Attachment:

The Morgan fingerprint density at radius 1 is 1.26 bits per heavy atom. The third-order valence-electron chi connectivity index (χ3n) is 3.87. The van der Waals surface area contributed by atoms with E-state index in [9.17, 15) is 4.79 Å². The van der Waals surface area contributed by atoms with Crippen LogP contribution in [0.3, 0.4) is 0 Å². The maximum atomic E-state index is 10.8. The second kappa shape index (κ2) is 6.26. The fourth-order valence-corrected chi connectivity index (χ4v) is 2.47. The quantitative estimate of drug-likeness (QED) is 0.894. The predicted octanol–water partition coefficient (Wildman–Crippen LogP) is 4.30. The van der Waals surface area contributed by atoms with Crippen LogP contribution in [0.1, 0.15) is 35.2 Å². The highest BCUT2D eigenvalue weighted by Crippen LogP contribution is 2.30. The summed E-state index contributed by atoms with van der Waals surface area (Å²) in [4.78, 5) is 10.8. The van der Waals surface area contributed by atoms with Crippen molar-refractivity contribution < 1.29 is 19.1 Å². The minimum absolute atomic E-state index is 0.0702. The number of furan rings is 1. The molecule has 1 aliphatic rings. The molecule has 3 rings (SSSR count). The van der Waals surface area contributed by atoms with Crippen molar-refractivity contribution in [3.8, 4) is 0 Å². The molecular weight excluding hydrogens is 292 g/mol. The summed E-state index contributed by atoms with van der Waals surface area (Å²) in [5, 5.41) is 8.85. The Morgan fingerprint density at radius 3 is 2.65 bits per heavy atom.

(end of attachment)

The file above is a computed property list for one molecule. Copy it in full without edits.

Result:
The Morgan fingerprint density at radius 1 is 1.26 bits per heavy atom. The third-order valence-electron chi connectivity index (χ3n) is 3.87. The van der Waals surface area contributed by atoms with E-state index in [9.17, 15) is 4.79 Å². The van der Waals surface area contributed by atoms with Crippen LogP contribution in [0.3, 0.4) is 0 Å². The maximum atomic E-state index is 10.8. The second kappa shape index (κ2) is 6.26. The fourth-order valence-corrected chi connectivity index (χ4v) is 2.47. The quantitative estimate of drug-likeness (QED) is 0.894. The predicted octanol–water partition coefficient (Wildman–Crippen LogP) is 4.30. The van der Waals surface area contributed by atoms with Crippen LogP contribution in [0.1, 0.15) is 35.2 Å². The highest BCUT2D eigenvalue weighted by Crippen LogP contribution is 2.30. The summed E-state index contributed by atoms with van der Waals surface area (Å²) in [4.78, 5) is 10.8. The van der Waals surface area contributed by atoms with Crippen molar-refractivity contribution < 1.29 is 19.1 Å². The minimum absolute atomic E-state index is 0.0702. The number of furan rings is 1. The molecule has 1 aliphatic rings. The molecule has 3 rings (SSSR count). The van der Waals surface area contributed by atoms with Crippen molar-refractivity contribution in [3.8, 4) is 0 Å². The molecular weight excluding hydrogens is 292 g/mol. The summed E-state index contributed by atoms with van der Waals surface area (Å²) in [5, 5.41) is 8.85. The Morgan fingerprint density at radius 3 is 2.65 bits per heavy atom.